Russian masterpieces by Ilgiz F.

A tribute to the artistry of Ilgiz Fazulzyanov, for his 50th birthday and 25-year career, during which, he’s won many awards for his extraordinary technique and creativity


  • A portrait of Ilgiz Fazulzyanov in his atelier

    A portrait of Ilgiz Fazulzyanov in his atelier

Kazan, the capital of the Russian Republic of Tartastan is for most people, like saying 'in the middle of nowhere.' Yet, in that remote area, far from any possible influx of trends or styles, the artistic talent of Ilgiz Fazulzyanov was cultivated. And before winning the 'Champion of the Champions' title twice, in 2011 and 2013, at the International Jewellery Design Excellence Awards, he was already known all over the world as an extraordinary designer. It is no surprise that in 2016 his important solo exhibition was hosted at the Kremlin. A deserved tribute to his first 25 years of work , celebrated in 2017, just before his 50th birthday in 2018. «I got into this profession quite by chance. My family had nothing to do with any kind of art and they were very surprised when I decided to go to art school when I was eight years old. I graduated fromthe Kazan Art School as a painter but I did some training in traditional jewelry making, which set me on a different career path. Friends and acquaintances began to bring me their jewelry with requests to do something special with it. My sense of pride prevented me from admitting ignorance or inability, so I had to learn quickly. After mastering the jewelry — making techniques and traditions of the Volga Tatars, I opened my first workshop in Kazan and began designing my own pieces. At first, I produced fine filigree work in the Tatarstyle. This is the reason why I don’t have technical or creative limitations, which usually occur as a result of academicor classic education.


  • Ilgiz Fazulzyanov at work. He was born in 1968 in Zelenodolsk, near Kazan, Republic of Tatarstan, Russia.

    Ilgiz Fazulzyanov at work. He was born in 1968 in Zelenodolsk, near Kazan, Republic of Tatarstan, Russia.

Basically, I don't have blinders — I never say 'you cannot do this' and 'you cannot do that' to myself — I just imagine and find a way to bring something to life. I am usually inspired by nature. Nature is the most perfect creation on earth.To recreate a flower, butterfly or dragonfly, and to replicate not only a static image, but to capture the elusive transformation, which is always in motion forevery living creature, is a great challenge for me as an artisan. So, I'm sure that nature's inspiration will never end. You couldn't compete with God in terms of creativity and excellence but you could work as hard as you could and be closer to him than others. But of course, there are other sources. I'm very interested in the works of a number of artists— Russian artists like Vasnetsov, Vrubel and others — because they demonstrate different techniques. I respect colleagues such as Lalique, Hemmerle and Wallace Chan, but I do not look at them as sources of inspiration. I have always been fascinated by vintage carved wardrobes with glass windowed doors that allowed you to see the windowed doors that allowed you to see the treasures cherished by their owners within. In thinking about it, there is something mystical and fairytale-like about them. I decided to create a collection based on these childhood impressions, and to use faceted quartz stones to show things I hold inside myself. Sometimes, I'm inspired by unusual things, like city sounds and the photos in the editorials of my wife's magazines. I create done of my rings thinking about NewYork City, its architecture, its residents and a common feeling for the city. I'm not very familiar with contemporary art, however, the work of some fashion designers couldin spire me. If I had to describe my style, I’d say it's classic, with contemporary energy and passion. That's it... As of late, I’m working on my new collection 'Great Mountains'. There are five rings dedicated to the greatest mountains in the world, such as Fuji, Kilimanjaro, Ararat, Vesuvius and Himalaya. All of them are linked by a common shape with some recognizable elements. And all of them are made using my favorite enamel technique, champlevé. In this particular project, I have a specific goal: to improve myskills, piece by piece, using this technique.»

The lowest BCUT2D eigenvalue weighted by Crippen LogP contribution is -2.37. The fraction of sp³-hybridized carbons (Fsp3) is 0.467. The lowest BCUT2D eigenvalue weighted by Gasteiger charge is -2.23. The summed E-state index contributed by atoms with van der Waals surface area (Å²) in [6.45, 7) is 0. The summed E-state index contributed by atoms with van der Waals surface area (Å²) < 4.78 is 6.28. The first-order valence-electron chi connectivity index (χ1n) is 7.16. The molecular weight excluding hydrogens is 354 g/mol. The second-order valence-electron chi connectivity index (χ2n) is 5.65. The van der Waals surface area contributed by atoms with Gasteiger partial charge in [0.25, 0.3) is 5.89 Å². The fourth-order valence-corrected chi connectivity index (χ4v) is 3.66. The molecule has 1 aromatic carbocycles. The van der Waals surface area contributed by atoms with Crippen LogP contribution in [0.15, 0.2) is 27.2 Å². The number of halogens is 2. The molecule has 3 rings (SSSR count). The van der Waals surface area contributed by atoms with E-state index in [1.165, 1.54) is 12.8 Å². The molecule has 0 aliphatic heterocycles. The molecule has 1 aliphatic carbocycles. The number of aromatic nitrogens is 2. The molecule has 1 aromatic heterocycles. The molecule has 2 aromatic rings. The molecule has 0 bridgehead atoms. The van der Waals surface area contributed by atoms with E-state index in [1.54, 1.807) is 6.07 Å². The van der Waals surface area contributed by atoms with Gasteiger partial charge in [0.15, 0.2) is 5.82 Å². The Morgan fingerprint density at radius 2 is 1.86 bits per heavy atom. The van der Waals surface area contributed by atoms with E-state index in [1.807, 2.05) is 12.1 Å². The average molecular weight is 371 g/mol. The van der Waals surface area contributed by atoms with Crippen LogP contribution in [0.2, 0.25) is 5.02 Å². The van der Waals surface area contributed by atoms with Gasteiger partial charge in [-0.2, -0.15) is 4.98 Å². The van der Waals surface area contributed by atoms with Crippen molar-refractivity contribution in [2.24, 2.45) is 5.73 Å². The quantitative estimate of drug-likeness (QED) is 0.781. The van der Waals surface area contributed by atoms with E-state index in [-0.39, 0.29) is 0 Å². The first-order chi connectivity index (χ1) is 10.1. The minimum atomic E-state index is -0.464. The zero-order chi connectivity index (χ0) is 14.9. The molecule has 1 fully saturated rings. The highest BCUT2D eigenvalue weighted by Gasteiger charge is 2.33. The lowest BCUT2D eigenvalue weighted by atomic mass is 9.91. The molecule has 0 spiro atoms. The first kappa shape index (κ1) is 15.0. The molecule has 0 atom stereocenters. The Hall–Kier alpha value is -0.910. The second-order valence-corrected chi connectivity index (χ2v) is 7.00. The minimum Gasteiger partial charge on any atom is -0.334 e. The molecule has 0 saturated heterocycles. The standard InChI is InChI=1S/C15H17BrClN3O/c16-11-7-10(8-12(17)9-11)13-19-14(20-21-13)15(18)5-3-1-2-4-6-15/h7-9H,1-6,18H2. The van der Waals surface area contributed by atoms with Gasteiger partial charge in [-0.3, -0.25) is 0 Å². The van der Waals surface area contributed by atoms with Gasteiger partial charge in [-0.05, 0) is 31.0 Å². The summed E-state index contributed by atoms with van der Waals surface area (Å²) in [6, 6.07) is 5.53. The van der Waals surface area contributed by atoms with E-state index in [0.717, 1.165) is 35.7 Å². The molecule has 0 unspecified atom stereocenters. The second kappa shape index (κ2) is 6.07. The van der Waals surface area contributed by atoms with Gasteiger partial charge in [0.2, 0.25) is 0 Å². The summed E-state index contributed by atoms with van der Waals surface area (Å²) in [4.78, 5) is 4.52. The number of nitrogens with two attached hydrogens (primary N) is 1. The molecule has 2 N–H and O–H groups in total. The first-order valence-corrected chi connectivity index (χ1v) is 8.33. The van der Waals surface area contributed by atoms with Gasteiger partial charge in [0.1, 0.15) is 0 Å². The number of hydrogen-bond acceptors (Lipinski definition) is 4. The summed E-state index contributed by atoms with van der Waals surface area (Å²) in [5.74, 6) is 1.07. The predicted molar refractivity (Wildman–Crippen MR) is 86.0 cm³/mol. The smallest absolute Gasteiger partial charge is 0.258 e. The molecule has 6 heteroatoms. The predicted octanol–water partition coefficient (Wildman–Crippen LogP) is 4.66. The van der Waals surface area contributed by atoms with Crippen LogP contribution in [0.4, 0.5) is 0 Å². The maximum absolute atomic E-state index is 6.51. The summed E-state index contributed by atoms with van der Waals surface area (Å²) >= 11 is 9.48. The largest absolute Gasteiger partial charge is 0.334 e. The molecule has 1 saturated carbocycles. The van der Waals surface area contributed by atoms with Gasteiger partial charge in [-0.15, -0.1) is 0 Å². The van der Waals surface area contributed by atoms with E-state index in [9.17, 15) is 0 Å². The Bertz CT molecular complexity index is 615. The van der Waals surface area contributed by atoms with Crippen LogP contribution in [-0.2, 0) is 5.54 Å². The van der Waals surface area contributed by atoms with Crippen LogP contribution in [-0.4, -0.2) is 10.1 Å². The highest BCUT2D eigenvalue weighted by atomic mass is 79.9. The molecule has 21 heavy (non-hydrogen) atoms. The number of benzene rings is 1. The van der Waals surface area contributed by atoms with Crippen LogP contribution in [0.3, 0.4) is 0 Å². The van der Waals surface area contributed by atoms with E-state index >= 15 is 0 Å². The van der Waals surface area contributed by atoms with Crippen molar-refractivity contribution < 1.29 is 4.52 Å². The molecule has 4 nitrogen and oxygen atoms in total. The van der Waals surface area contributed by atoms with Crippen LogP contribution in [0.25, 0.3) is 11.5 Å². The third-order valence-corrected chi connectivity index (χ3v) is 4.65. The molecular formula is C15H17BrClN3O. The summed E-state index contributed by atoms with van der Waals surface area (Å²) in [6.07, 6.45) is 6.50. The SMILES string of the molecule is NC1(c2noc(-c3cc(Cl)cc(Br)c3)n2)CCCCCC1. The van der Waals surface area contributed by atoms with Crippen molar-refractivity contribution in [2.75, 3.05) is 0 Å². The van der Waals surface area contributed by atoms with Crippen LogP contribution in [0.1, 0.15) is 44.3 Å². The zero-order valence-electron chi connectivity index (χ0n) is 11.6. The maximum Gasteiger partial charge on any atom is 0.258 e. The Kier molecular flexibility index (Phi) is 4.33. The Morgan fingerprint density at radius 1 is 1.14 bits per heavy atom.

• Coral, onyx and enamel for the Poppies Art Déco brooch.

    Coral, onyx and enamel for the Poppies Art Déco brooch.

  • Irises Around the Pond bracelet

    Irises Around the Pond bracelet

  • Enamel and diamonds for the Dragonflies on Gyachynth brooch.

    Enamel and diamonds for the Dragonflies on Gyachynth brooch.

  • Details of the Kilimanjaro ring, Great Mountains collection, in enamel champlevé

    Details of the Kilimanjaro ring, Great Mountains collection, in enamel champlevé

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